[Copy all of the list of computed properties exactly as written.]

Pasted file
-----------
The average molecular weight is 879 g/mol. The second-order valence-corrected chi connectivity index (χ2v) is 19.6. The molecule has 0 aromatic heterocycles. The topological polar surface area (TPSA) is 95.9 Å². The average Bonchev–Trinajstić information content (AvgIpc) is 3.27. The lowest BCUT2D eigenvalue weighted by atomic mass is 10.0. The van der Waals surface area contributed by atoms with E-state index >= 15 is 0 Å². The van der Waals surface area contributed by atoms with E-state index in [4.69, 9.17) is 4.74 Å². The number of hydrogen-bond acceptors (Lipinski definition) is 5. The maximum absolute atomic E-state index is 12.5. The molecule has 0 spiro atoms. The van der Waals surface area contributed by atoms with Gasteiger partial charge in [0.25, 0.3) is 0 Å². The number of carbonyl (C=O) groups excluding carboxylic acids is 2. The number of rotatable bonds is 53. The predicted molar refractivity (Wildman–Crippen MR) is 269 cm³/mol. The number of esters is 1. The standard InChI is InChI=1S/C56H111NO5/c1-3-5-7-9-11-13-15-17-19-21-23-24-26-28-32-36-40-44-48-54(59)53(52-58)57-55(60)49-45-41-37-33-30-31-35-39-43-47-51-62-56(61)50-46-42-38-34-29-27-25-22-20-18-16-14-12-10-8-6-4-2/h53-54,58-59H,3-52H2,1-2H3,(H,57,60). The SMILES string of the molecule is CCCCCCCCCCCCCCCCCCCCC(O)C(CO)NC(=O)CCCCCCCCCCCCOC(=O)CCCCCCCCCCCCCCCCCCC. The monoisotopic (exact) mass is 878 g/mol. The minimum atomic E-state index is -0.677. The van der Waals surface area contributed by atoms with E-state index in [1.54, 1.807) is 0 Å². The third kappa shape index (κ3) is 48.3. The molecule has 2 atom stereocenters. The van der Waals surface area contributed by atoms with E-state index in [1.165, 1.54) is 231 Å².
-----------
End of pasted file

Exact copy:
The average molecular weight is 879 g/mol. The second-order valence-corrected chi connectivity index (χ2v) is 19.6. The molecule has 0 aromatic heterocycles. The topological polar surface area (TPSA) is 95.9 Å². The average Bonchev–Trinajstić information content (AvgIpc) is 3.27. The lowest BCUT2D eigenvalue weighted by atomic mass is 10.0. The van der Waals surface area contributed by atoms with E-state index >= 15 is 0 Å². The van der Waals surface area contributed by atoms with E-state index in [4.69, 9.17) is 4.74 Å². The number of hydrogen-bond acceptors (Lipinski definition) is 5. The maximum absolute atomic E-state index is 12.5. The molecule has 0 spiro atoms. The van der Waals surface area contributed by atoms with Gasteiger partial charge in [0.25, 0.3) is 0 Å². The number of carbonyl (C=O) groups excluding carboxylic acids is 2. The number of rotatable bonds is 53. The predicted molar refractivity (Wildman–Crippen MR) is 269 cm³/mol. The number of esters is 1. The standard InChI is InChI=1S/C56H111NO5/c1-3-5-7-9-11-13-15-17-19-21-23-24-26-28-32-36-40-44-48-54(59)53(52-58)57-55(60)49-45-41-37-33-30-31-35-39-43-47-51-62-56(61)50-46-42-38-34-29-27-25-22-20-18-16-14-12-10-8-6-4-2/h53-54,58-59H,3-52H2,1-2H3,(H,57,60). The SMILES string of the molecule is CCCCCCCCCCCCCCCCCCCCC(O)C(CO)NC(=O)CCCCCCCCCCCCOC(=O)CCCCCCCCCCCCCCCCCCC. The monoisotopic (exact) mass is 878 g/mol. The minimum atomic E-state index is -0.677. The van der Waals surface area contributed by atoms with E-state index in [1.54, 1.807) is 0 Å². The third kappa shape index (κ3) is 48.3. The molecule has 2 atom stereocenters. The van der Waals surface area contributed by atoms with E-state index in [1.165, 1.54) is 231 Å².